His restaurant in Chelsea, just a few feet away from the Michelin building, is not just minimalist, it is decorated in strict Zen aesthetics that permit nothing but black and white inside and out. Only the waiters break with the colour scheme by wearing colourful ties with their black shirts. Apart from that, they are slow, incompetent and absent-minded. There is no trace left in the whole of London of the old, flat-footed waiters whose eyes were all over the place and who did their job so brilliantly that a pleasant symbiosis developed between them and the guests. In this respect, Tom Aikens is just another on a whole list of grim addresses which frustrate their guests throughout Europe.

But what Tom Aikens produces in the kitchen has all the perfection the staff lacks. The man has developed an exquisite approach to modern cooking. Very reduced – when, for example, he dedicates a starter to the zucchini – and yet so imaginative that he can play with this vegetable and tease out of it delightful unknown nuances.

His pea soup is a culinary masterpiece (unnecessarily served in a modish preserving jar). It testifies to a profound understanding of aromas and an extraordinary feel for sensory subtleties. Main courses such as sweetbread or a cut of veal back are robbed of all banality and combined so originally with delicate substances that they deserve a place on any best-of list. The desserts too, starkly simplified and extra-terrestrially scrumptious, confirm all expectations raised by the preceding masterpieces. Even the waiters gathered momentum as the meal progressed, decanting the better Chardonnays and serving them in large Burgundy glasses.

Lunch menus of this quality at 29 pounds (without wine) are a rare joy, even in other capital cities.

But what London does offer in copious amounts are – what a surprise! - fast food joints. One chain Pret a Manger has spread like the plague. Apparently it's nothing but a Macdonald's with a French name. And wherever they spring up, traditional pubs wither like corn in a heat wave.

So once again, anyone hungry for real Dover sole or a choice of juicy rump steaks from a trolley is forced to depend on the restaurants of the big hotels. At the Dorchester at Hyde Park they've been practising this for decades. You'd never know in the The Grill Room of this grand hotel that it was here that Anton Mosimann launched his crusade to bring Nouvelle Cuisine to the English. The red velvet is little faded, the ceiling lighting dreary, and the owner's snow-white robed relatives only show up in high summer when the heat in Brunei becomes unbearable. But the elderly guests sit about as they always did, waiting to be served with great slabs of meat from the good side of the beef. They were never interested in whether good or better chefs existed, the type who believe the culinary arts are best left in the hands of people who eat frogs' legs.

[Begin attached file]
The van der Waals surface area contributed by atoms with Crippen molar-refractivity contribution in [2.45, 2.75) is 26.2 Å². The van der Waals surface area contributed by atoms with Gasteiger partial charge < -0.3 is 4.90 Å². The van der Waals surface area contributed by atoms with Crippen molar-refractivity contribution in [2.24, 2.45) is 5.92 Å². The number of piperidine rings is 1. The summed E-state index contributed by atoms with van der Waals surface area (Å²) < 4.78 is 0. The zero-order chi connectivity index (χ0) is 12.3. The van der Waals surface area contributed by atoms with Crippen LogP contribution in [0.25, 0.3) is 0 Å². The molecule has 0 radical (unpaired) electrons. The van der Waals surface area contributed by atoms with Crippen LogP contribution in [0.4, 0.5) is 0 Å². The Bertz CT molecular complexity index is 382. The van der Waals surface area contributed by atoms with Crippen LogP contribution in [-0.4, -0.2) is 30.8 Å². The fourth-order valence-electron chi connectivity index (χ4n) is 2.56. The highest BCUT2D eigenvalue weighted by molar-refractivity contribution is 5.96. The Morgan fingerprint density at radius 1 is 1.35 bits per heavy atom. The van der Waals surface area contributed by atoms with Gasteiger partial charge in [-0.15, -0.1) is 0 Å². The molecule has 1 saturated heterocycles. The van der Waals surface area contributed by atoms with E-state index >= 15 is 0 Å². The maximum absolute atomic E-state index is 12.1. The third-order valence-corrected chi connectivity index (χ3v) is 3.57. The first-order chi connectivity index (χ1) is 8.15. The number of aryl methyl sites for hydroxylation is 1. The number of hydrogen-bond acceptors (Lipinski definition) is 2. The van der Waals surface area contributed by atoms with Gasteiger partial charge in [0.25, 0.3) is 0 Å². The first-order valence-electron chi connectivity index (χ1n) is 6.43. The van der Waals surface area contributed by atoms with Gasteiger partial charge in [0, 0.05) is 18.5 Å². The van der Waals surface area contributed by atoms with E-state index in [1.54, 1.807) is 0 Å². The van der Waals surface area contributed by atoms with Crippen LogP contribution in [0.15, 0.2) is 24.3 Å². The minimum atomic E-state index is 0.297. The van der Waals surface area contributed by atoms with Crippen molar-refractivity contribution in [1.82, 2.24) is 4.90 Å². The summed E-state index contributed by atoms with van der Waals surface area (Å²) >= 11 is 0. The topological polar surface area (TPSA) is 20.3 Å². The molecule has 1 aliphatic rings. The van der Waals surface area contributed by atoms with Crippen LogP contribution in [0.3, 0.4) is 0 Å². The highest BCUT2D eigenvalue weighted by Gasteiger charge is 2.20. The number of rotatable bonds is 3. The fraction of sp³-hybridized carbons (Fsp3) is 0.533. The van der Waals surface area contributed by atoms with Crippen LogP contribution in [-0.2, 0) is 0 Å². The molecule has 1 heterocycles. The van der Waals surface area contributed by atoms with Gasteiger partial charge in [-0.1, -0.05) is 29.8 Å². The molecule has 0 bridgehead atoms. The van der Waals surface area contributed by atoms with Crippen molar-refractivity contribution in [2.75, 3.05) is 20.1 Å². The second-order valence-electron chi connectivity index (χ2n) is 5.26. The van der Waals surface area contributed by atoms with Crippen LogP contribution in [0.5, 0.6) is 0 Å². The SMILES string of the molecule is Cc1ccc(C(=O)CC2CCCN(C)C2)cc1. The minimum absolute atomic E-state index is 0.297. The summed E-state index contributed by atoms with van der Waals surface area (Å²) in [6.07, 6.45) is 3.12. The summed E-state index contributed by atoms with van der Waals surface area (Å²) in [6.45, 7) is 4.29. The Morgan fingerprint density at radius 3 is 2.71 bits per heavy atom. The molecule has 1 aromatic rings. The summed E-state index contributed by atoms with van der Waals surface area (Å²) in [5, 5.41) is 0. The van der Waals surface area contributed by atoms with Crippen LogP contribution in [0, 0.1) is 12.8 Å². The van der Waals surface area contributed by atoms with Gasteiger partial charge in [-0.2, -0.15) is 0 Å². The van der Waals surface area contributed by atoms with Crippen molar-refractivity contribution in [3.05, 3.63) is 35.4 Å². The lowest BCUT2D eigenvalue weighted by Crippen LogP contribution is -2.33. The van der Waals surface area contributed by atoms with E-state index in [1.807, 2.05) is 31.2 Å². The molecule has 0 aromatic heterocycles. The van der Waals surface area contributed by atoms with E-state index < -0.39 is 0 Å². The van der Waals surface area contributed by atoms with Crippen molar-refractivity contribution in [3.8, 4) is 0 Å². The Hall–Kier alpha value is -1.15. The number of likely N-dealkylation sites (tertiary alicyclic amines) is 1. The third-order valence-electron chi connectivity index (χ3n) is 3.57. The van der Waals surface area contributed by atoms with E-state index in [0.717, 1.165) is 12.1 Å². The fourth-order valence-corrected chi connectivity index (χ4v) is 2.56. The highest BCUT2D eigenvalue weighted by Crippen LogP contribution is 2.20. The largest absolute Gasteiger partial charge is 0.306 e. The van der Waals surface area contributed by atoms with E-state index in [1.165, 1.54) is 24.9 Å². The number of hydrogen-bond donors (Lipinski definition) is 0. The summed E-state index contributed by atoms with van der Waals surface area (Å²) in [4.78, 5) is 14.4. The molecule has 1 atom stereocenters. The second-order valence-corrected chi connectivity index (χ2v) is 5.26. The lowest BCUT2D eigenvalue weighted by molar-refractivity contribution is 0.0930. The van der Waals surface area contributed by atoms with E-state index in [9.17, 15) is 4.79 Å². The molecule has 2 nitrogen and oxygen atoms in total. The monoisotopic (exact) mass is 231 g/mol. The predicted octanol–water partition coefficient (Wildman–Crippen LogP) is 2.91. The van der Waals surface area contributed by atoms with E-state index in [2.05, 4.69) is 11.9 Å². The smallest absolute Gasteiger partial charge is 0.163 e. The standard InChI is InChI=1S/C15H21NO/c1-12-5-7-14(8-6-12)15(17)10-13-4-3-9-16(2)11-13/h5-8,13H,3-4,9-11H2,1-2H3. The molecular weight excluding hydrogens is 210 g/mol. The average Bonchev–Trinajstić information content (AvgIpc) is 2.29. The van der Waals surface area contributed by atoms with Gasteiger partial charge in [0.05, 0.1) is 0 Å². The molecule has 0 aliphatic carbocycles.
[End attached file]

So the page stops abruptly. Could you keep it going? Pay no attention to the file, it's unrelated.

For decades I've sought sanctuary in the Grill Room at the Dorchester when the catastrophes of the art cooks all became too much. But I never ate anything except smoked salmon, Dover sole or bread and butter pudding. It was always good and it still is. Although the obligatory Yorkshire pudding (Siebeck's bracketed description of this as a sort of Danish pastry has left us shell-shocked – ed.) seems as antiquated as the bearskins worn by the Royal guards. But the accompanying vegetables are as organic as the beef. The waiters in tails however serve the Chardonnay in the sort of tiny glasses which I personally use for sherry at home.

Whenever I feel like delving deeper into the traditions of English cooking, I go to Rules. The old Victorian brasserie is as wonderful in its way as the Train Bleu at the Paris Gare de Lyon, a nostalgic gem of the early 19th century. Culinary charm has always featured, although in varying doses. At the moment though there is a master at the stove who took me quite by surprise. It is a long time since I tasted a chicken curry with raisin rice and fruit chutney, or a breast of pork with spring onions quite as delicious. Rules is one of a handful of restaurants to which I always return, even if their neighbours are getting less desirable all the time.

Fifteen Restaurant
Westland Place, London N1 7LP, Tel. 0044-870/787 15 15, open daily

Tom Aikens
Elystan Street 43, London SW3 3NT, Tel. 0044-20/75 84 20 03, closed weekends

The Grill Room
The Dorchester Hotel, Park Lane, London W1A 2HJ, Tel. 0044-20/76 29 88 88, open daily

Rules Restaurant
Maiden Lane 35, London WC2E 7LB, Tel. 0044-20/78 36 53 14, open daily


The article was originally published in German in Die Zeit on June 23, 2005.

Wolfram Siebeck, born in 1928 in Duisburg, is one of Germany's most famous chefs and restaurant critics. He writes a regular column for Die Zeit.